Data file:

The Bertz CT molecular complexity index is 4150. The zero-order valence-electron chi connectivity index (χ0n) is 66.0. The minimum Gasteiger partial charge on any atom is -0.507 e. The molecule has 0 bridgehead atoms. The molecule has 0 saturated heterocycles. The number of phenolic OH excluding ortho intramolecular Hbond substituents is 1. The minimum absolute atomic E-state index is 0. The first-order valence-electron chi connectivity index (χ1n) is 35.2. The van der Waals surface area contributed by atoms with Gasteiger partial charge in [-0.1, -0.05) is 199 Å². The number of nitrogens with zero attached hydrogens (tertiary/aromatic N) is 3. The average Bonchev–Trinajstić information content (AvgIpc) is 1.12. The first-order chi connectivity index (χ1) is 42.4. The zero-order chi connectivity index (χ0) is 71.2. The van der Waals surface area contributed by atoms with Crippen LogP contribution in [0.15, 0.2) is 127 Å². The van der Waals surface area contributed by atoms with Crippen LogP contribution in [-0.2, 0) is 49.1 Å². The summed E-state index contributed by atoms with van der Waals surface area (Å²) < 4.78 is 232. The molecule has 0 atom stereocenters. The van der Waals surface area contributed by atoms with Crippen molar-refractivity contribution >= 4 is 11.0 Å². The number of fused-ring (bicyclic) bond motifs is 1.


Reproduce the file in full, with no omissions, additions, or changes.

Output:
The Bertz CT molecular complexity index is 4150. The zero-order valence-electron chi connectivity index (χ0n) is 66.0. The minimum Gasteiger partial charge on any atom is -0.507 e. The molecule has 0 bridgehead atoms. The molecule has 0 saturated heterocycles. The number of phenolic OH excluding ortho intramolecular Hbond substituents is 1. The minimum absolute atomic E-state index is 0. The first-order valence-electron chi connectivity index (χ1n) is 35.2. The van der Waals surface area contributed by atoms with Gasteiger partial charge in [-0.1, -0.05) is 199 Å². The number of nitrogens with zero attached hydrogens (tertiary/aromatic N) is 3. The average Bonchev–Trinajstić information content (AvgIpc) is 1.12. The first-order chi connectivity index (χ1) is 42.4. The zero-order chi connectivity index (χ0) is 71.2. The van der Waals surface area contributed by atoms with Crippen LogP contribution in [0.15, 0.2) is 127 Å². The van der Waals surface area contributed by atoms with Crippen LogP contribution in [-0.2, 0) is 49.1 Å². The summed E-state index contributed by atoms with van der Waals surface area (Å²) < 4.78 is 232. The molecule has 0 atom stereocenters. The van der Waals surface area contributed by atoms with Crippen molar-refractivity contribution >= 4 is 11.0 Å². The number of fused-ring (bicyclic) bond motifs is 1.